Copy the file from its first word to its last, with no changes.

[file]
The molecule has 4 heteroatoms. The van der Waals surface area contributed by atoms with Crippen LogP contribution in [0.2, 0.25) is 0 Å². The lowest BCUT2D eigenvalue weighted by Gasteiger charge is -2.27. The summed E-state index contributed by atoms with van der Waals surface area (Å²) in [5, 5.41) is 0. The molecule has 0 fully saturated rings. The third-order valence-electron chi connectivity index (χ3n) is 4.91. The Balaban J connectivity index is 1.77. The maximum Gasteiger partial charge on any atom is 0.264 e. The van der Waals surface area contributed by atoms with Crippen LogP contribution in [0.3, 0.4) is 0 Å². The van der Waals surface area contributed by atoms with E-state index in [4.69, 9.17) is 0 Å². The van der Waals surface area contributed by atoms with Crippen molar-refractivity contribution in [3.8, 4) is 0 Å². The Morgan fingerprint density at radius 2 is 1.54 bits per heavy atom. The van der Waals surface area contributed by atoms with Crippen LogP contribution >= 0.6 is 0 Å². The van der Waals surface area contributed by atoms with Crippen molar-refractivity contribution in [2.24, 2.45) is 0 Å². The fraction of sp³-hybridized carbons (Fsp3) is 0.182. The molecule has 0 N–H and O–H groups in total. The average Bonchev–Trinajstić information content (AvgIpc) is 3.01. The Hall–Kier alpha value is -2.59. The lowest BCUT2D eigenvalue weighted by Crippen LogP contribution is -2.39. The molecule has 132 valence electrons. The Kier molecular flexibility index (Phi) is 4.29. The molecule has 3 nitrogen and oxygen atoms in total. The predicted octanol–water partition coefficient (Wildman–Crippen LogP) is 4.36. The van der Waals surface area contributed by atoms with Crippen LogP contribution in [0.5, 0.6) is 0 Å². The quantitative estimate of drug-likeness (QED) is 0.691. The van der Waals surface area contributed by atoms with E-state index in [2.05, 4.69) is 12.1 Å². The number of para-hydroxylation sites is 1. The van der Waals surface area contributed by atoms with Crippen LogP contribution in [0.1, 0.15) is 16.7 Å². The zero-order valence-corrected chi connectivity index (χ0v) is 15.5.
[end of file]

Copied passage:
The molecule has 4 heteroatoms. The van der Waals surface area contributed by atoms with Crippen LogP contribution in [0.2, 0.25) is 0 Å². The lowest BCUT2D eigenvalue weighted by Gasteiger charge is -2.27. The summed E-state index contributed by atoms with van der Waals surface area (Å²) in [5, 5.41) is 0. The molecule has 0 fully saturated rings. The third-order valence-electron chi connectivity index (χ3n) is 4.91. The Balaban J connectivity index is 1.77. The maximum Gasteiger partial charge on any atom is 0.264 e. The van der Waals surface area contributed by atoms with Crippen LogP contribution in [0.3, 0.4) is 0 Å². The van der Waals surface area contributed by atoms with E-state index in [4.69, 9.17) is 0 Å². The van der Waals surface area contributed by atoms with Crippen molar-refractivity contribution in [3.8, 4) is 0 Å². The Morgan fingerprint density at radius 2 is 1.54 bits per heavy atom. The van der Waals surface area contributed by atoms with Crippen LogP contribution >= 0.6 is 0 Å². The van der Waals surface area contributed by atoms with Crippen molar-refractivity contribution in [2.24, 2.45) is 0 Å². The fraction of sp³-hybridized carbons (Fsp3) is 0.182. The molecule has 0 N–H and O–H groups in total. The average Bonchev–Trinajstić information content (AvgIpc) is 3.01. The Hall–Kier alpha value is -2.59. The lowest BCUT2D eigenvalue weighted by Crippen LogP contribution is -2.39. The molecule has 132 valence electrons. The Kier molecular flexibility index (Phi) is 4.29. The molecule has 3 nitrogen and oxygen atoms in total. The predicted octanol–water partition coefficient (Wildman–Crippen LogP) is 4.36. The van der Waals surface area contributed by atoms with Crippen LogP contribution in [0.5, 0.6) is 0 Å². The quantitative estimate of drug-likeness (QED) is 0.691. The van der Waals surface area contributed by atoms with E-state index in [2.05, 4.69) is 12.1 Å². The number of para-hydroxylation sites is 1. The van der Waals surface area contributed by atoms with Crippen LogP contribution in [0.1, 0.15) is 16.7 Å². The zero-order valence-corrected chi connectivity index (χ0v) is 15.5.